Sexual obsessions are often seen as something bad or perverse. However, it is important to clarify that not always having a sexual obsession leads to bad behaviour.
The reality is that these types of obsessions are closely linked to obsessive compulsive disorders. Therefore, it is important to determine how a sexual obsession develops, and what role it plays with respect to obsessive compulsive disorder.
Obsessive compulsive disorder and sexual obsessions
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A person with obsessive compulsive disorder is characterized by developing an uncontrollable urge to perform an act. That is, they are compulsions that you often want to do repeatedly.
This type of disorder is also characterized by obsessions. That is, the inability of a person to stop thinking about a thing or image without experiencing anxiety. When it happens, the person can become obsessed with violent thoughts, assaults, and also sexual obsessions.
Common sexual obsessions
While it is true that a person can experience a wide range of sexual obsessions. Often the most common obsessions considered forbidden include the following:
• Sadism or masochism
• Thinking of friends in sexual terms
It is interesting to mention that between 6 and 24% of people with obsessive compulsive disorder. They experience some form of sexual obsession. However, this percentage can be even higher because not everyone shares these thoughts.
It is also important to note that although it is generally thought that sexual obsession is something exclusive to men. The truth is that both men and women with obsessive compulsive disorder can experience these obsessions in a similar percentage.
We must also bear in mind that these sexual obsessions can occur with or without compulsions. Also, just because a person experiences these thoughts does not necessarily mean that they will carry them out.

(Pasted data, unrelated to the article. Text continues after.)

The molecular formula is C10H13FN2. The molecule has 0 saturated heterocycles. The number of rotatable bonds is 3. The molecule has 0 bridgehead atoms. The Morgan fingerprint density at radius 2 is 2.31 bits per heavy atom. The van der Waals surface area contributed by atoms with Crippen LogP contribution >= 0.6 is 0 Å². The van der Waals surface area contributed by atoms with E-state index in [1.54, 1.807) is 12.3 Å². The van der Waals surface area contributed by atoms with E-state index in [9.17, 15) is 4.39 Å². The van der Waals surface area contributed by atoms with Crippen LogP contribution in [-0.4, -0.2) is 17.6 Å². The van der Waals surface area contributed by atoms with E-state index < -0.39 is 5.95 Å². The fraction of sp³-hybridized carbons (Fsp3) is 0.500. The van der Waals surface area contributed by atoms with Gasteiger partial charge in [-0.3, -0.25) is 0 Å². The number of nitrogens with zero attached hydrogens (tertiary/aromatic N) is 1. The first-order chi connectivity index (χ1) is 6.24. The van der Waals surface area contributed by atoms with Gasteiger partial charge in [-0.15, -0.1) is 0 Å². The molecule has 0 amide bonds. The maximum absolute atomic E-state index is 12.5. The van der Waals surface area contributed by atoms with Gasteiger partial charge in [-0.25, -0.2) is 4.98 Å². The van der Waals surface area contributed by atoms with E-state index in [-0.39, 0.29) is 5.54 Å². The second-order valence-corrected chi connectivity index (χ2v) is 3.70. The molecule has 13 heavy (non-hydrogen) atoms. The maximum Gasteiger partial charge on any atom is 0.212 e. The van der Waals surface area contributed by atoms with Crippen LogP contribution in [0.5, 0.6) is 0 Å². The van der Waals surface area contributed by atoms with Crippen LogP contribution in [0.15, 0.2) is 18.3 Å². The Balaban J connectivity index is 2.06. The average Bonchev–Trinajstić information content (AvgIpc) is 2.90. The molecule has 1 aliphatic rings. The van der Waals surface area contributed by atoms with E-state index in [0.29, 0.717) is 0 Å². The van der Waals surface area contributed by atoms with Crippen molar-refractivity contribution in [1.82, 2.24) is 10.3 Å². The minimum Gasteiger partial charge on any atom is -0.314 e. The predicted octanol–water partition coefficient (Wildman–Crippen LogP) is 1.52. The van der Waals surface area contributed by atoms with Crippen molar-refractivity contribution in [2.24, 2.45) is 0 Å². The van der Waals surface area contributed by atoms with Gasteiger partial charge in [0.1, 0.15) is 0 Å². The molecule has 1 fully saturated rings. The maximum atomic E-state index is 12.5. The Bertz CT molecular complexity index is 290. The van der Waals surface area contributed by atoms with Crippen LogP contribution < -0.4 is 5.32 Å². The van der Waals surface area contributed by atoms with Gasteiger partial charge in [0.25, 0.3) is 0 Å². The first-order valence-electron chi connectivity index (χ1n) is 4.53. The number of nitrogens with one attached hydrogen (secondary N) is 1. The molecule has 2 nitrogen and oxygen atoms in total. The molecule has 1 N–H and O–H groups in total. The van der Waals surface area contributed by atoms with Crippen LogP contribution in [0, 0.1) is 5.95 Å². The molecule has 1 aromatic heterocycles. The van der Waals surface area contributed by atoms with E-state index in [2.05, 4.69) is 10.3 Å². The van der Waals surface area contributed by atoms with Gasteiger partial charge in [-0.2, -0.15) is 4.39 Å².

A sexual obsession is not a sexual fantasy
Another aspect to note about sexual obsessions is that they are not the same as sexual fantasies. That is, a sexual fantasy is often related to pleasure or desire, achievable or not.
On the contrary, sexual obsessions are unwanted thoughts. Even most of the time they cause anguish, because they are often related to anxiety, shame and self-loathing.
It is also a fact that people with this type of disorder worry that a prohibited or illegal sexual obsession will lead them to act on those desires. Unlike a person who could act on these impulses.
A person with obsessive compulsive disorder will find sexual obsession immoral. Therefore, you will feel bad at the idea of acting that way. Obviously, this is not necessarily the case for people who commit crimes of a sexual nature.
That is, although they are aware that such behavior is wrong, they usually make their thoughts come true as a pathological form.
When obsessive compulsive disorder is accompanied by sexual obsession. A person may exaggerately view pornography. You may also masturbate too often as a way to combat those unwanted thoughts.
How are sexual obsessions treated?
Obsessive compulsive disorder specialists can easily recognize sexual obsession as a symptom of the disorder. If there are no risk factors, they will help the person understand what is happening to them.
Also, sexual obsessions are treated in the same way as any other obsession. In these cases, treatment may require a combination of medications, in addition to psychotherapy.
This psychotherapy is often provided in the form of cognitive therapy and behavioral therapy. It is also common for sexual obsessions to be treated with exposure and response prevention therapy.
In this particular case, the exercises may include the story of a sexual obsession. (This can be through an audiotape). The person should listen to the tape over and over until the obsession no longer causes anxiety.
You can also develop another variety of exposure exercises based on the type of sexual obsession you have.
However, for a sexual obsession treatment to work. It is essential that the person reveal the full nature of their obsession. That is, if a person is experiencing obsessive and unwanted thoughts about sex, they should tell about it.
Even if those thoughts are extremely distressing or very embarrassing. Furthermore, all this that is shared with the therapist will not only be kept completely confidential. They will also be received with an open and non-judgmental attitude.
The therapist in charge of treating sexual obsessions will be in the best position to help with the symptoms. However, you should be aware of any sexual thoughts or obsessions that the person experiences.
That is, the problem cannot be solved if it is not recognized. Therefore, if you experience these recurring sexual obsessions, it is best to be totally open about it.